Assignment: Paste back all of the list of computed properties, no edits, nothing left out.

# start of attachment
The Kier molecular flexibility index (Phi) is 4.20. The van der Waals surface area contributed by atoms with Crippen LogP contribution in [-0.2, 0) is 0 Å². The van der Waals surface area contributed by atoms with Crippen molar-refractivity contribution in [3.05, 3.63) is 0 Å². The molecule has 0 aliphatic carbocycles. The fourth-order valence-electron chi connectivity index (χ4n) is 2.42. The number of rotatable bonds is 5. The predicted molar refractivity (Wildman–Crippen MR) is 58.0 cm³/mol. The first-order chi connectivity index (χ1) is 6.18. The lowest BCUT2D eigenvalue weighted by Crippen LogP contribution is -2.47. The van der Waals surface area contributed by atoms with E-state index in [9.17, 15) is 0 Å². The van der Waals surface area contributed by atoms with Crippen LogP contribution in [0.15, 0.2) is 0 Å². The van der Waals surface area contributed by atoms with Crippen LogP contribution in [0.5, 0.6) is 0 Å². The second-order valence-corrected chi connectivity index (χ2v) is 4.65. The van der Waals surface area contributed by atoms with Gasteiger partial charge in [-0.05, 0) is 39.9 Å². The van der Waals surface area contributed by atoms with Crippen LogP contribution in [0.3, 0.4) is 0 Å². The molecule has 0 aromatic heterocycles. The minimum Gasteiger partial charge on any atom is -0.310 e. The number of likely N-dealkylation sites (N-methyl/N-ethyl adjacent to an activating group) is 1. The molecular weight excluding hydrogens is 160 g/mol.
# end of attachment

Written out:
The Kier molecular flexibility index (Phi) is 4.20. The van der Waals surface area contributed by atoms with Crippen LogP contribution in [-0.2, 0) is 0 Å². The van der Waals surface area contributed by atoms with Crippen molar-refractivity contribution in [3.05, 3.63) is 0 Å². The molecule has 0 aliphatic carbocycles. The fourth-order valence-electron chi connectivity index (χ4n) is 2.42. The number of rotatable bonds is 5. The predicted molar refractivity (Wildman–Crippen MR) is 58.0 cm³/mol. The first-order chi connectivity index (χ1) is 6.18. The lowest BCUT2D eigenvalue weighted by Crippen LogP contribution is -2.47. The van der Waals surface area contributed by atoms with E-state index in [9.17, 15) is 0 Å². The van der Waals surface area contributed by atoms with Crippen LogP contribution in [0.15, 0.2) is 0 Å². The van der Waals surface area contributed by atoms with Crippen LogP contribution in [0.5, 0.6) is 0 Å². The second-order valence-corrected chi connectivity index (χ2v) is 4.65. The van der Waals surface area contributed by atoms with Gasteiger partial charge in [-0.05, 0) is 39.9 Å². The van der Waals surface area contributed by atoms with Crippen LogP contribution in [0.3, 0.4) is 0 Å². The molecule has 0 aromatic heterocycles. The minimum Gasteiger partial charge on any atom is -0.310 e. The number of likely N-dealkylation sites (N-methyl/N-ethyl adjacent to an activating group) is 1. The molecular weight excluding hydrogens is 160 g/mol.